The latest addition to Creative Cloud works well with Adobe Photoshop, Capture, and Illustrator.
Adobe has launched a new app, Adobe Fresco (announced as Project Gemini last year at Adobe Max) for artists, illustrators, animators, sketchers, and anyone who enjoys drawing and painting. Designed for Apple Pencil and touch devices, Adobe Fresco lets a user paint with brushes that give the feeling of reality. The app provides flexible environment and freedom to use different kinds of media and different techniques. That way, beginners can experiment with materials, undo the unexpected outcomes, and start afresh! A few tutorials are available here to get you started.
In the Adobe blog post, announcing the launch of the app, illustrator Kyle Webster said that one of Fresco’s fundamental strengths is the variety of brushes one can use. Webster’s work as an illustrator and design has appeared in The New Yorker, New York Times, Entertainment Weekly, The Atlantic, and ads for Nike, Microsoft, Target, and Wrangler. He is also a well-known creator of custom brushes, which he marketed as KyleBrush.com. He joined Adobe in 2017 as an evangelist and helped build Adobe Fresco, along with a group of illustrators with diverse styles and backgrounds. Fresco takes advantage of Apple Pencil, and provides new, Live Brushes, powered by Sensei, which can recreate the experience of painting with oils or watercolors. Fresco allows users to combine raster and vector tools and work can be opened in Illustrator or Photoshop to take advantage of all the tools in those programs.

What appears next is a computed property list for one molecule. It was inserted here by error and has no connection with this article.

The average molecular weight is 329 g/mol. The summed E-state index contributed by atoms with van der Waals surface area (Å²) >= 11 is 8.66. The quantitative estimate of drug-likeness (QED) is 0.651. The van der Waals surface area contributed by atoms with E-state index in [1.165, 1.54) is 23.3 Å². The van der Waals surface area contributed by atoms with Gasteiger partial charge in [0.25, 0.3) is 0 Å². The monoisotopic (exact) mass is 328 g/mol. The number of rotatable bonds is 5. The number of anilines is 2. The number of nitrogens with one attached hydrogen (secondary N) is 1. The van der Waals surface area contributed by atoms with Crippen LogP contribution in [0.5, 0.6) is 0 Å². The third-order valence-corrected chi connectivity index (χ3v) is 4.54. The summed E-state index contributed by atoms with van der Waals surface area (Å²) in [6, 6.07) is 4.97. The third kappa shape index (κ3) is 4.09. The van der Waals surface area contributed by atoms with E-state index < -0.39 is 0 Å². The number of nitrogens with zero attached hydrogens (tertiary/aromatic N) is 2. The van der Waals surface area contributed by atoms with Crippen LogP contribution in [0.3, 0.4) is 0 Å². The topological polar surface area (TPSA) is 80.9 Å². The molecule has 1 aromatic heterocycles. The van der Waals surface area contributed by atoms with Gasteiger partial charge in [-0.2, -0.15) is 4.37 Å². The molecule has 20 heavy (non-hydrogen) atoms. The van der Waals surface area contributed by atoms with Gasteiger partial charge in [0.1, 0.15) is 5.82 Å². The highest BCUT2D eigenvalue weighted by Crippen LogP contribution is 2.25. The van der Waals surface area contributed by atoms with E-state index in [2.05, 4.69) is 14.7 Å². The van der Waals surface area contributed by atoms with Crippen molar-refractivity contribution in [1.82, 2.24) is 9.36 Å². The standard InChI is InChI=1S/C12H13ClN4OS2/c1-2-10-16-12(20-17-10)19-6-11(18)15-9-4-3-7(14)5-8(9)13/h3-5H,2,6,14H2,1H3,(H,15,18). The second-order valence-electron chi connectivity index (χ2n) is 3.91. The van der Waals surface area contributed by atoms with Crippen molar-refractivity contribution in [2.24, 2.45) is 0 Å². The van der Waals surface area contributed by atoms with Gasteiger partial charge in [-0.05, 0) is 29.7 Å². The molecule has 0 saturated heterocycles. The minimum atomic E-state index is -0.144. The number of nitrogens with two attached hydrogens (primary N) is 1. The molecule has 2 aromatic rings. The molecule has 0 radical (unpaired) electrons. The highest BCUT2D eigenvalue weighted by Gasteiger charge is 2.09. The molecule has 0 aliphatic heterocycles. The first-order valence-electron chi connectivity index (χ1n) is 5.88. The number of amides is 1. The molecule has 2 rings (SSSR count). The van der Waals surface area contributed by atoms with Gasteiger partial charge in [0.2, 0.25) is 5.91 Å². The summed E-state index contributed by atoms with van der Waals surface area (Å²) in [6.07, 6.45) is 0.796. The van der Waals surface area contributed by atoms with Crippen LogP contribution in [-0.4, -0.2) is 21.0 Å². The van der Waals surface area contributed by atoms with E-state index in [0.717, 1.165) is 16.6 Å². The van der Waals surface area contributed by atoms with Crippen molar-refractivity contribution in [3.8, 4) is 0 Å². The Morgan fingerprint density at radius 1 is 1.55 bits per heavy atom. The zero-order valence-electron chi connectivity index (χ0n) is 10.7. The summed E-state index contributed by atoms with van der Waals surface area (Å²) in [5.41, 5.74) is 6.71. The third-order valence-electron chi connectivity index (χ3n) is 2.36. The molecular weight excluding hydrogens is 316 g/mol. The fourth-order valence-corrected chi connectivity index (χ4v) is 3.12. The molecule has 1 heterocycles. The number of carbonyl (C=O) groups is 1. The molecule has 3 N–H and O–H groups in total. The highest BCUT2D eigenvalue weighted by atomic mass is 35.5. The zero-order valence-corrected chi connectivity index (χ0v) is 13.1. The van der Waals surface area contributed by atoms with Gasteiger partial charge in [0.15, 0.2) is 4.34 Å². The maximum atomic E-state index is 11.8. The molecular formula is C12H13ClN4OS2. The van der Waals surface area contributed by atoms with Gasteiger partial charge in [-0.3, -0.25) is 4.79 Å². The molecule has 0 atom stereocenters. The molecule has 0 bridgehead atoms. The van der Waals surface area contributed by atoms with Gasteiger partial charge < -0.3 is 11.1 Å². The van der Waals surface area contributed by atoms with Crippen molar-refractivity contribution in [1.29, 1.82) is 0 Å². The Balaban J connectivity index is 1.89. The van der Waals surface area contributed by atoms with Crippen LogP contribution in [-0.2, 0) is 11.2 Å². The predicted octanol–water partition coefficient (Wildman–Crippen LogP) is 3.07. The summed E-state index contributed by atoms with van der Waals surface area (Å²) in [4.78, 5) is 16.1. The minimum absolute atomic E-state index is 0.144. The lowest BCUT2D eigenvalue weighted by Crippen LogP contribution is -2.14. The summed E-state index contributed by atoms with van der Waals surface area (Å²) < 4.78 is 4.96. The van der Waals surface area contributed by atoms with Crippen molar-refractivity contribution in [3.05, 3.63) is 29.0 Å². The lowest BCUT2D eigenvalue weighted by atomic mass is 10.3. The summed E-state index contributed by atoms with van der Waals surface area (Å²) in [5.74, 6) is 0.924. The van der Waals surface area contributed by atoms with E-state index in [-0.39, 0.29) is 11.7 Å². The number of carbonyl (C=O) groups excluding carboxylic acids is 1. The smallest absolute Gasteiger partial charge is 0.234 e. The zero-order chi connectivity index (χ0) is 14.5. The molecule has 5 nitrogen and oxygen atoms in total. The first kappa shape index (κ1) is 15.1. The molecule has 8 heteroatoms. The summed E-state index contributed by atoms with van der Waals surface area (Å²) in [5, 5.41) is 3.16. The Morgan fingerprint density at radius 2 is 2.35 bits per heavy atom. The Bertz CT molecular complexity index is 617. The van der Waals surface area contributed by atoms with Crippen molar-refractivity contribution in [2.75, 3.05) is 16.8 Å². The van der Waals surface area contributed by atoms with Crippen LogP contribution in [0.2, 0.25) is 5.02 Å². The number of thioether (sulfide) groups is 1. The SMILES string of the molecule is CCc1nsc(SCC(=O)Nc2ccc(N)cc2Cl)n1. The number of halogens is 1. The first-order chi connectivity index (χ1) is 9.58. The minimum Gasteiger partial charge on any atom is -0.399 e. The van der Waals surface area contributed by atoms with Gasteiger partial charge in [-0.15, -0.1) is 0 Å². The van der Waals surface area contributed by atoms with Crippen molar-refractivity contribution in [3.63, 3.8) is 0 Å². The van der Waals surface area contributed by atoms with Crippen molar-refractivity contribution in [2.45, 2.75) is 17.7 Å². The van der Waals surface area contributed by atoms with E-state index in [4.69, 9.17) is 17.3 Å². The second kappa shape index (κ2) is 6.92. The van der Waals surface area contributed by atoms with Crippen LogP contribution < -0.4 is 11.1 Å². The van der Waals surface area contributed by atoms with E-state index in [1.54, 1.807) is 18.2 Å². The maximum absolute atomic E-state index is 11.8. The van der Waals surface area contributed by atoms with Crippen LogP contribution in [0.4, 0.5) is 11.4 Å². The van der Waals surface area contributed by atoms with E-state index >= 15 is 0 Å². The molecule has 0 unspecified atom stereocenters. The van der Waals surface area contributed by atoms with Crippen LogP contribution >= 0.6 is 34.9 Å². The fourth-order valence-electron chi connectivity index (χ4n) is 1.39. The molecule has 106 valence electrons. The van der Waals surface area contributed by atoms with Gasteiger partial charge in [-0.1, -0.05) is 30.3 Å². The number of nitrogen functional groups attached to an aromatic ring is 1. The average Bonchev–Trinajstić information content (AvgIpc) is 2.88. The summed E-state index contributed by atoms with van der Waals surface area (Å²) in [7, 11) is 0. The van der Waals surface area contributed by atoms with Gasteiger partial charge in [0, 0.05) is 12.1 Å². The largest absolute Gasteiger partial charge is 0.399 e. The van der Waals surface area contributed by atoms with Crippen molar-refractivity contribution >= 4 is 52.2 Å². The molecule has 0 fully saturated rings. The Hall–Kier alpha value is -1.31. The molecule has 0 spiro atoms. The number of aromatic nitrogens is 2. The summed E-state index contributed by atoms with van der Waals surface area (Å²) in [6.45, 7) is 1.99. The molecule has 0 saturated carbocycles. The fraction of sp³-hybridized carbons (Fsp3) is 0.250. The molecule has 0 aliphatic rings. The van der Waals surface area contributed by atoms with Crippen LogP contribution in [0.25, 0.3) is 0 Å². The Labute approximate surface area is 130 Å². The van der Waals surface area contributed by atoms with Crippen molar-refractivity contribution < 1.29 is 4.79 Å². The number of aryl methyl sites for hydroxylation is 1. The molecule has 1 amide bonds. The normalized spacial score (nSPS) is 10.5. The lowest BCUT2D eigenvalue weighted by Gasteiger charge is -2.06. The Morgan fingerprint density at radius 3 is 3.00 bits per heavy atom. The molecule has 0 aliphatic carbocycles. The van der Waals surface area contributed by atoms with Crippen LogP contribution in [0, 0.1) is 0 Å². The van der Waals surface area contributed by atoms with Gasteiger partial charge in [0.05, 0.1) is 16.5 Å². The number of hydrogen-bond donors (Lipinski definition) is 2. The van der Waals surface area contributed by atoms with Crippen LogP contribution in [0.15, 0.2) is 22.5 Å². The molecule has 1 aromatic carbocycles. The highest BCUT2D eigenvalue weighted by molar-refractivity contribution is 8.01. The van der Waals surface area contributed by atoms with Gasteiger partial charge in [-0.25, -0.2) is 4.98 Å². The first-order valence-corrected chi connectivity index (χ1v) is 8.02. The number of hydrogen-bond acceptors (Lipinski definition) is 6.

Fresco is available immediately for Creative Cloud subscribers. A free version is available from Apple store but with limited access to some professional tools. The paid version is available for $9.99 per month.
What do we think?
The professional artists are going to love Fresco, but also its availability on iPad will encourage anyone who likes to draw and doodle to try it. Adobe has taken its time with this one. Corel Painter has been a strong choice for artists and offers a huge collection of brushes, which can also be used in Photoshop. Adobe has bided its time and harnessed Sensei to mount its challenge. At IBC, we heard about Krita, an open-source paint tool for PCs. Krita has advanced color management capabilities, which means it can take advantage of the wide color gamut of HDR displays. Suddenly, digital paint, which was a specialized domain for digital illustrators and artists, is opening up. Adobe believes that everyone is a creator. Fresco is another tool that lets that inner creator come out to play. We’re finding video tutorials and demonstrations to be almost as valuable as the tools themselves for the way in which they offer inspiration and guidance on how to realize it. To see what we mean, have a look at all the material developed around Kyle Webster and his portfolio of brushes.